EPFL and CSEM break the 30% efficiency barrier for perovskite-silicon tandem photovoltaics and in doing so set two confirmed world records.
For the first time, tandem perovskite-silicon photovoltaic cells have exceeded the 30% yield mark, thanks to the work of scientists at the Photocells and Electronic Thin Films Laboratory (PV-Lab) of EPFL’s Faculty of Engineering and Technology (STI). in cooperation with the Swiss Innovation Center CSEM. Independently certified by the National Renewable Energy Laboratory (NREL) in the United States, these results advance the development of high-efficiency photovoltaics and pave the way for even more competitive solar power generation.
Increasing the conversion efficiency of photovoltaic cells is important for two reasons. In the long run, this is the best way to reduce the cost of solar electricity. In the short term, it is ideal for promoting the use of photovoltaics in applications where available space is limited, such as rooftops, facades, vehicles, even drones.
However, the performance of photovoltaic cells is significantly limited by their components. By far the most common technologies use silicon. Despite its success, silicon has a theoretical efficiency limit of about 29%. The level achieved by the best lab cells today is just under 27%, leaving very little room for improvement in the future.
In the race for innovation to overcome this limitation of silicon, scientists have added one or more additional cells to the silicon to create cells. tandem “. Higher-energy visible sunlight from the sun is absorbed by the top cell, while lower-energy infrared light is absorbed by the silicon cell at the rear of the tandem cell. Halide perovskites have been identified as an ideal complement to silicon because together they can more efficiently convert light into electricity without unreasonably increasing manufacturing costs. .
Double world record
” We have reached a psychological tipping point. We have experimentally confirmed the high yield potential of perovskite-silicon tandems. The 30% efficiency band was already overcome by other materials, namely III-V semiconductors used in cells with two or three junctions. However, these materials and their manufacturing processes are too expensive to facilitate the energy transition. Indeed, these devices are a thousand times more expensive than silicon photovoltaic cells. Our results are the first to show that the 30% limit can be crossed with potentially inexpensive materials and processes, which should open new perspectives for the future of photovoltaics. said Christophe Ballif, director of EPFL’s PV-Lab and CSEM’s Center for Sustainable Energy (SE-Center).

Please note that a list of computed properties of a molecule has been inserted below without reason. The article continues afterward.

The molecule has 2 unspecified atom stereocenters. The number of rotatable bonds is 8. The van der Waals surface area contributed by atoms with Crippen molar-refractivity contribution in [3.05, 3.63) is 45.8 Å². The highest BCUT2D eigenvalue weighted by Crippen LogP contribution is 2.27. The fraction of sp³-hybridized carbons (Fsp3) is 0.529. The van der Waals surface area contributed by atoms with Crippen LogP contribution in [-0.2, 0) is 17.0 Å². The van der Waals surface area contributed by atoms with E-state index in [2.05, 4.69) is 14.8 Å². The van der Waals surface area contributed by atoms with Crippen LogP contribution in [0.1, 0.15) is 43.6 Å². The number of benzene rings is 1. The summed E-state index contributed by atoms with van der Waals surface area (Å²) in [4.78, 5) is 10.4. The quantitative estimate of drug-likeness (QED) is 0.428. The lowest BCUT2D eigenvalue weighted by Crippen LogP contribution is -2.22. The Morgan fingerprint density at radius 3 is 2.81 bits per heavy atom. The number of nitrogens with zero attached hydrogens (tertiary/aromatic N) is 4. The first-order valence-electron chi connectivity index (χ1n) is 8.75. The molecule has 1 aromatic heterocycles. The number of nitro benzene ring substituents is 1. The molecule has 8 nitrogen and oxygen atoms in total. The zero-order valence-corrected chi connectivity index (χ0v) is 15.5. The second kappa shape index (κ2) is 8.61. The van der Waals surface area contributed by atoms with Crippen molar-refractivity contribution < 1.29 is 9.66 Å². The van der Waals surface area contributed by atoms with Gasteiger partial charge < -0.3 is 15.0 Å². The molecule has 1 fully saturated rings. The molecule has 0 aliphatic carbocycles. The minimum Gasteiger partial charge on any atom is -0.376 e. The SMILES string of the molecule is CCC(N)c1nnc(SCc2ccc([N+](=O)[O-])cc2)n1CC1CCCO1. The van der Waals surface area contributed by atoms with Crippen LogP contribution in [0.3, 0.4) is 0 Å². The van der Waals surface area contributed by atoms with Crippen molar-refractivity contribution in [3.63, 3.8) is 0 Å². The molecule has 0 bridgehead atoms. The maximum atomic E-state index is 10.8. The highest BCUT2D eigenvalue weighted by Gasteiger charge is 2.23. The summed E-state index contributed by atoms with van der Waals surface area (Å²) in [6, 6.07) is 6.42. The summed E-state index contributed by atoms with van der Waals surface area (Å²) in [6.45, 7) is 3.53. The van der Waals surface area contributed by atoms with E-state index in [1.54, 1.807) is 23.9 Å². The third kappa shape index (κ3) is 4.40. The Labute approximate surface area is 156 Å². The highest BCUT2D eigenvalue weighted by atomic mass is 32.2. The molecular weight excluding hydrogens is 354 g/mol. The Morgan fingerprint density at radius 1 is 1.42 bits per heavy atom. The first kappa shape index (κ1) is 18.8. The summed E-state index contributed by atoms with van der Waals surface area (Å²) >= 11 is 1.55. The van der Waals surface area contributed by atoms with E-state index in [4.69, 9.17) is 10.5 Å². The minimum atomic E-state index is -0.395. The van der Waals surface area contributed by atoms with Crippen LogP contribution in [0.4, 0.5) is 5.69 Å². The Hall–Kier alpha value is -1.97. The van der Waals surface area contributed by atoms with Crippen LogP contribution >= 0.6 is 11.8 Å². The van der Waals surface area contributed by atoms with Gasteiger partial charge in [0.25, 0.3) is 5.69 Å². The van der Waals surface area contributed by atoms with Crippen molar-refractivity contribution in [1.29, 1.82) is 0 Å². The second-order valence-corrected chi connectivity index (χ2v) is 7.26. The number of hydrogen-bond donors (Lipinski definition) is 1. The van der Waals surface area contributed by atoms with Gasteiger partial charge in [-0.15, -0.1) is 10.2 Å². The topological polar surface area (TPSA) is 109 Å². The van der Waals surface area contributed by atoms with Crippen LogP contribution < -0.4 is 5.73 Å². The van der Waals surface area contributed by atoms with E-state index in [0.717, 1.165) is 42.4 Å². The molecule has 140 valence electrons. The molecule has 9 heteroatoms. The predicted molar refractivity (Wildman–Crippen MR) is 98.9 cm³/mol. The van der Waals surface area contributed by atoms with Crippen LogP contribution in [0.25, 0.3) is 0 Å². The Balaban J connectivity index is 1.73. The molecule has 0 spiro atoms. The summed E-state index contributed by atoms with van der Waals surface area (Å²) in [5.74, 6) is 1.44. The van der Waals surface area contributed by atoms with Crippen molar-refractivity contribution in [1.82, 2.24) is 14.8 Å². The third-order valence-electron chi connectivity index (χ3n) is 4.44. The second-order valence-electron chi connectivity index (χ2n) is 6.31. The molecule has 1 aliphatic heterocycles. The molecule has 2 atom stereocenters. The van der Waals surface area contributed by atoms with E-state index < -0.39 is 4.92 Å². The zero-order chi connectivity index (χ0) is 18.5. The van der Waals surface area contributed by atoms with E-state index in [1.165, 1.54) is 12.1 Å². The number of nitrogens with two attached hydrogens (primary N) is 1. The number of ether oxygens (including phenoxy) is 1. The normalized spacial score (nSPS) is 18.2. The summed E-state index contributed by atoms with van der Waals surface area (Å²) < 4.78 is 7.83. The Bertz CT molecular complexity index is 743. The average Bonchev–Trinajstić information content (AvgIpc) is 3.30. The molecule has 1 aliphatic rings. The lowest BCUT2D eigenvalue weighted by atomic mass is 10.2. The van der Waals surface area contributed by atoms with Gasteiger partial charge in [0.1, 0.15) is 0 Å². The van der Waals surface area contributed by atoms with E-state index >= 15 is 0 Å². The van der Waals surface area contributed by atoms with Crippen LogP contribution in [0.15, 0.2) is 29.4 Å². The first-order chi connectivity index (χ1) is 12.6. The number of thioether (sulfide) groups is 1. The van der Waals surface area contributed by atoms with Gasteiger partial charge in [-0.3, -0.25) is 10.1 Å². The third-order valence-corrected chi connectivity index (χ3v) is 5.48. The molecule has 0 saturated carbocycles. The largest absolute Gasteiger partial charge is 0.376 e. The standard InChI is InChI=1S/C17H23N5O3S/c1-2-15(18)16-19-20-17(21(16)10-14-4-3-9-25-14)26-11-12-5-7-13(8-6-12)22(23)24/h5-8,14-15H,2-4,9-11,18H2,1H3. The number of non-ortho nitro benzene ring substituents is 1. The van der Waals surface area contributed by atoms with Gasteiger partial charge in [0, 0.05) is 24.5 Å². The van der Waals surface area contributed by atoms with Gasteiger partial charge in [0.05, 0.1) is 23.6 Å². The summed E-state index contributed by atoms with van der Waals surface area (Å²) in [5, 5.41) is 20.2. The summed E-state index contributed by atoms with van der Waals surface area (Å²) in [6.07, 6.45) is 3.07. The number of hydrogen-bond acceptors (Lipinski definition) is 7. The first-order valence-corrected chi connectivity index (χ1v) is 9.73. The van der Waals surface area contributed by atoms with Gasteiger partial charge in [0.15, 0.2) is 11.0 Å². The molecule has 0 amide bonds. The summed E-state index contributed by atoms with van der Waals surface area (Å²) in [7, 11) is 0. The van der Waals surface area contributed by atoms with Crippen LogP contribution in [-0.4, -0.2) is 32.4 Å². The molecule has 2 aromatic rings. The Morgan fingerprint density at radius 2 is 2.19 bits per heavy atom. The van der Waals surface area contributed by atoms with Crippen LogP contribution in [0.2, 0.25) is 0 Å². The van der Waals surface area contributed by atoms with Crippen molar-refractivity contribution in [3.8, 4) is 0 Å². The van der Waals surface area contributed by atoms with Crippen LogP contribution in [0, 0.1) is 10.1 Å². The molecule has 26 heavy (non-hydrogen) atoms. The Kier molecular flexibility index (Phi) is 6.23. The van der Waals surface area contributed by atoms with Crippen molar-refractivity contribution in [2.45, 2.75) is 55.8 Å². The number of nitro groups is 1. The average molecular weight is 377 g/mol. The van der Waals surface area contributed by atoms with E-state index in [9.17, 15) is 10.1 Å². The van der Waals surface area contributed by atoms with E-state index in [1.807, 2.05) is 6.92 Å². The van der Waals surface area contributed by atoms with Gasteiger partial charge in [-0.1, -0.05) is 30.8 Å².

Neuchâtel researchers managed to improve the yield of two types of perovskite-silicon tandems. First, they adapted materials and manufacturing methods to deposit high-quality perovskite layers on planar silicon cells. They achieved a conversion efficiency of 30.93% per 1 cm2 cell. Second, using a new version of a hybrid deposition process that combines a vapor phase and a liquid solution compatible with silicon textural surfaces, they produced a cell with a conversion efficiency of 31.25% (still per 1 cm2).
These results constitute two new world records: one in planar architecture and one in textured architecture. The second approach provides higher current and is compatible with the structure of currently used industrial silicon photovoltaic cells. The previous conversion efficiency record for perovskite-silicon tandem photovoltaic cells was set in 2021 by a team at Helmholtz Zentrum in Berlin, which reached 29.8%.
New EPFL and CSEM records in the United States have been independently certified by the National Renewable Energy Laboratory (NREL).
A bright future
” Based on these performance results, research and development must now move forward to replicate them over larger areas and ensure that these new cells can sustain stable power generation on our roofs and elsewhere for a standard lifetime. “, says Quentin Jeangros of CSEM.” We knew that perovskite-silicon tandem technologies could potentially cross the symbolic 30% efficiency threshold. But this is the first time this long-touted hypothesis has been proven, which can hopefully pave the way for even cheaper sustainable electricity in the future. In conclusion, says Christian Wolff of EPFL.
This research work was carried out by the EPFL PV-Lab team in Neuchâtel (Dr. Xin Yu Chin, Deniz Türkay, Kerem Artuk, Dr. Mathieu Boccard and their colleagues from the EPFL “Tandem Photovoltaics” group led by Dr. Christian Wolff), in collaboration with CSEM scientists (Dr. Brett Kamino, Dr. Florent Sahli, Dr. Soo-Jin Moon, Arnaud Walter and their colleagues, under the supervision of Dr. Quentin Jeangros). They were subsidized by the Swiss Federal Office of Energy, the Swiss National Science Foundation, the European Commission, Services Industriels de Genève and the Advanced Manufacturing Initiative of the ETH domain.
© D. Türkay (EPFL), C. Wolff (EPFL), F. Sahli (CSEM), Q. Jeangros (CSEM)
Source: Engineering Sciences and Techniques | THEM
[ Article repris avec l’aimable autorisation ]
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